Veterinarian | Youthcentral

Adam, Veterinarian and Practice Manager

What's it like being a vet?

While Adam, a vet and manager of a small animal practice in Melbourne, really enjoys his work, he says that when he started, it wasn't quite as he had expected: "What always takes new vets by surprise is how much people-work there is. A lot of students go into veterinary science rather than medicine because they want to work with animals rather than people. However, what they don't realise is that you have to work with the client to get to the pet, so good interpersonal skills are actually really quite critical."

He also cautions that as a vet, there will be a lot of routine jobs: "You will pregnancy-test a lot of cows, spay a lot of cats and vaccinate a lot of puppies, so if you don't learn to enjoy the routine, you'll be dissatisfied."

What do you find most rewarding?

And while Adam also warns that the hours can be long and the remuneration not quite motivational, he is quick to add that there is much that is rewarding about his work: "I enjoy the diagnostic challenges, and of course, the best part is the cases that go well. When you save somebody's cat or dog, it's nice to receive their thanks, and as a vet, you'll also have the opportunity to establish rewarding relationships with both clients and staff alike. Plus it's quite a flexible occupation, so you can structure your hours to fit in with other commitments."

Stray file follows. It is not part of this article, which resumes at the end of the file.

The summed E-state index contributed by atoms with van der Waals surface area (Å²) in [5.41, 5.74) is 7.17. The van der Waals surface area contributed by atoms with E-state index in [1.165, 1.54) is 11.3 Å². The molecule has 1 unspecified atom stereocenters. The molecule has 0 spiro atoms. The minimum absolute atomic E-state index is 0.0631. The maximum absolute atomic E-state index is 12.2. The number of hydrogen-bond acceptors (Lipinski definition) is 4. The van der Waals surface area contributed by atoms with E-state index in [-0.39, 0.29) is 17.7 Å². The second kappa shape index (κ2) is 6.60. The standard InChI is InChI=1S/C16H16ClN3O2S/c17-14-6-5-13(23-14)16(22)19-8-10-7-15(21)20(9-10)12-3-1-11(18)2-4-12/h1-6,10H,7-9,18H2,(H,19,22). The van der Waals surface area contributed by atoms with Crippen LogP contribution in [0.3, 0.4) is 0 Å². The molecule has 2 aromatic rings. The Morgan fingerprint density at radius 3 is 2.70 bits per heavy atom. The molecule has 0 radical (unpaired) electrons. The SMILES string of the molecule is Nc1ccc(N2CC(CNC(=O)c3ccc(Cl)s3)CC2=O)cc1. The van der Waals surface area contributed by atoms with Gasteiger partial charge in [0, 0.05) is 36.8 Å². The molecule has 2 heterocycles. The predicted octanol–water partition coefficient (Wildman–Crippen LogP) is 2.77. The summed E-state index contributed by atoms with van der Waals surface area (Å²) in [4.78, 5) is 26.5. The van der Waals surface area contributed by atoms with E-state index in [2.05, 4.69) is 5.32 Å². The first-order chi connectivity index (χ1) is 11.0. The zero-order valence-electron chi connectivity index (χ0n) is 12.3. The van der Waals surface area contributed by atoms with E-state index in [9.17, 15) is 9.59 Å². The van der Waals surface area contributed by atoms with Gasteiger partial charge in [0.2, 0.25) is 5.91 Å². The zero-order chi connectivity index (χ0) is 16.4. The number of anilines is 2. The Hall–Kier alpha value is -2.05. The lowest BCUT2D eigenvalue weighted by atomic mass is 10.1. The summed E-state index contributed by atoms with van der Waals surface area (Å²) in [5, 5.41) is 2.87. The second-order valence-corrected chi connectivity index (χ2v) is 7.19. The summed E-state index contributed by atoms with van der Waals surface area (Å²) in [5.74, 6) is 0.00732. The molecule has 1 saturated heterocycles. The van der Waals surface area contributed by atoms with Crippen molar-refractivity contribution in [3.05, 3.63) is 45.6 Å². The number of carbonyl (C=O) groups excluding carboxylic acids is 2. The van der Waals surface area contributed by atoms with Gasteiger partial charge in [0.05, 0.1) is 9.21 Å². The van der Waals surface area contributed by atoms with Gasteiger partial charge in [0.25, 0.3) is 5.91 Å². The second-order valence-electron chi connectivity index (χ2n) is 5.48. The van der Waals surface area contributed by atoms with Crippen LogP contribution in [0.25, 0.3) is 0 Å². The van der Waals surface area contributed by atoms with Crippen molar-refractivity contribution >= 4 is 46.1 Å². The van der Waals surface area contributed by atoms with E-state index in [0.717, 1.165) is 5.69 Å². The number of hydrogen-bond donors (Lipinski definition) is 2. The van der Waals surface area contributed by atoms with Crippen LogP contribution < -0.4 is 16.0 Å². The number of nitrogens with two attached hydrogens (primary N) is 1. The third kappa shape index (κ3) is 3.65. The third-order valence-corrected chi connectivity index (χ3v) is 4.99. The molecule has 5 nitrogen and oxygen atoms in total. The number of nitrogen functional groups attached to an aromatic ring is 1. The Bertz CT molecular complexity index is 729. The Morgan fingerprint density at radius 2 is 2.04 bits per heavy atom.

What skills and qualities do you need?

To become a vet, Adam says that you will need to be bright, energetic, compassionate, flexible, service oriented, and a good team player.

He emphasises that there is a lot of information to assimilate throughout the course and reminds aspiring vets that they are going into a service industry. "We provide services as required, which sometimes means 10 hour shifts and after-hours work."

What career opportunities are there?

Once qualified as a vet, you could go into clinical practice, research, industry, or teaching, you can work part-time, overseas, or you can specialise in a particular area.

"You can't really know enough these days to be effective with every species, and there's likely to be a lot more specialisation in the years to come," says Adam.

Any tips?

If you're contemplating a career in veterinary science, Adam advises, "Cut the romance and spend as much time as you can in a vet practice beforehand. Find somewhere good, big and busy, ask questions and watch what goes on. You need to know what you're getting yourself into, and you've got to be in it for the right reasons. Having said that, the good vets love it!"

Find out more about a career as a vet

Visit the MyFuture website to find more about duties and tasks, work conditions, earnings and required qualifications for a career as a veterinarian.

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